If i no longer post here again, the soup was probably too far gone. Yea, I know a few would like that…like wwti.

        • Sgt. Dale says:

          “P”
          My brother you will be OK.

          If it is bad it will “PASS”. If you know what I mean!!!! LOL.

          Dab don’t Wipe.
          Sorry I couldn’t resist.

          Sgt.

          • passinwiththewind says:

            Dab is not a chore i ever look forward to, but if a person’s digestive system is operating consistently and correctly, you are so correct. The system will turn everything to a fluid consistency to flush it out, if it is bad. so far today i’m still logging.
            If you know what I mean. lol.

        • Leonard says:

          I’ve recently eaten several cans of Dinty-Moore Beef Stew left over from my Y2K stash. Flavor was a little flat, so I added some canned beef gravy, and it was even tastier than when the stew was new…

          • Philosopher says:

            Leo: I can’t believe that some of you eat that shit. Jeez. Thanks for the information. When SHTF and I stumble into a cabin or find some old cans I will remember what you guys taught. Holy fricken moly.

            I love quality food, not quantity. It is going to be painful when I have to eat crap and wonder if I am going to live for the next 3 days.

    15. swinging richard says:

      PO, found a spice blend in Longview TX. called Howie’s Cajun Dust. It is hard to find unless you order on line but it is killer.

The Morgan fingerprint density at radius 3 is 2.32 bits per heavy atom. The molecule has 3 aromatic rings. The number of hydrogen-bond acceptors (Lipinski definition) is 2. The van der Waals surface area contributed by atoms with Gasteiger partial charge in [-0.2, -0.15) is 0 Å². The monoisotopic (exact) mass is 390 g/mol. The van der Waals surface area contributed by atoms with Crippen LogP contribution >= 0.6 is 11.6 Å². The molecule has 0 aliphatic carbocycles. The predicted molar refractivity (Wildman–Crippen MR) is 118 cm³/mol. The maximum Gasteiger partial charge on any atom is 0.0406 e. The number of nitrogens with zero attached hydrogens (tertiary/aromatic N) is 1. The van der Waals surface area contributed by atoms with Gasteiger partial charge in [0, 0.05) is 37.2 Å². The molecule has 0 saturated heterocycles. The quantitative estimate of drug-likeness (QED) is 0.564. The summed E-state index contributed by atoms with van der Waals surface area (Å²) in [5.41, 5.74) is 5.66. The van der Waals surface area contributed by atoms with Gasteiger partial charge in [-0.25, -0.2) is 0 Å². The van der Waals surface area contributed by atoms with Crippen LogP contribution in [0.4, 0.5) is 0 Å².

• passinwiththewind says:

        I bought a quart of dry spice blend by Emeril Lagasse last year at Sam’s. Thinking it would be good for venison in SHTF days.

        I made the mistake of coating a couple steaks with it before cooking. It was the most awful taste, and pungent aftertaste, that ajax would not clean the taste off the buds.

        It may be ok if mixed sparingly, with other spices, or used in stews by the quarter teaspoon fulls.

        At that rate, it will last into the next century.

        I’ll stick to Allegro’s Original liquid marinade and homemade apple wine vinegar for my steaks, and for the cutlets, good ole Lowry’s original seasoned salt is hard to beat.

        Chicken gets my homemade barbecue sauce and marinade which is a cross between a Texas style, and eastern/western Carolina. style.

    16. Ben Raines says:

      Another great article!

      I understand all the shade thrown WISE foods way.
      Yup, lots of salt. But I have some stashed away, AND I enjoy most of it. I prefer MT. HOUSE, but I like it all.

      And I eat it regularly.
      MREs, too.

      I am not that picky when I eat. I eat plenty rice and potatoes, and garden goodies in season.

      SALT! I stash plenty salt for if my freezers and friges stop forever (EMP). I stash away whole wheatberries, and grind flour when needed.

      Practice what you stash!
      I eat what’s in my preps, and rotate.

      The Dead Nettles are flowering, and spinach seeds need sowed. Tomatoes, and basil are germinating indoors, and I am building more potato towers.

      I need to learn chicken keeping for eggs and meat this summer, and solar power backup stuff.

      Last Summmer I spent living in my backyard practicing solar oven baking, wood stove cooking, KellyKettle and Hobo Stove cooking, tent up and down fast sleeping, hammock sleeping, etc.

      This last winter I hunted a lot. I only ate MRE’s with the heaters, using only LifeStraw and Katadyn water filters to clean water from the Ohio River, and various ponds while away from home.

      Many times on return trips from hunting with others, I would eat MRE in truck while my hunting buddies ate at McDonalds.

      It won’t be long before I find some morels to go with the bluegill I have harvested already this year. I will add the last of frozen venison back straps, and some fried green tomatoes for a spring feast.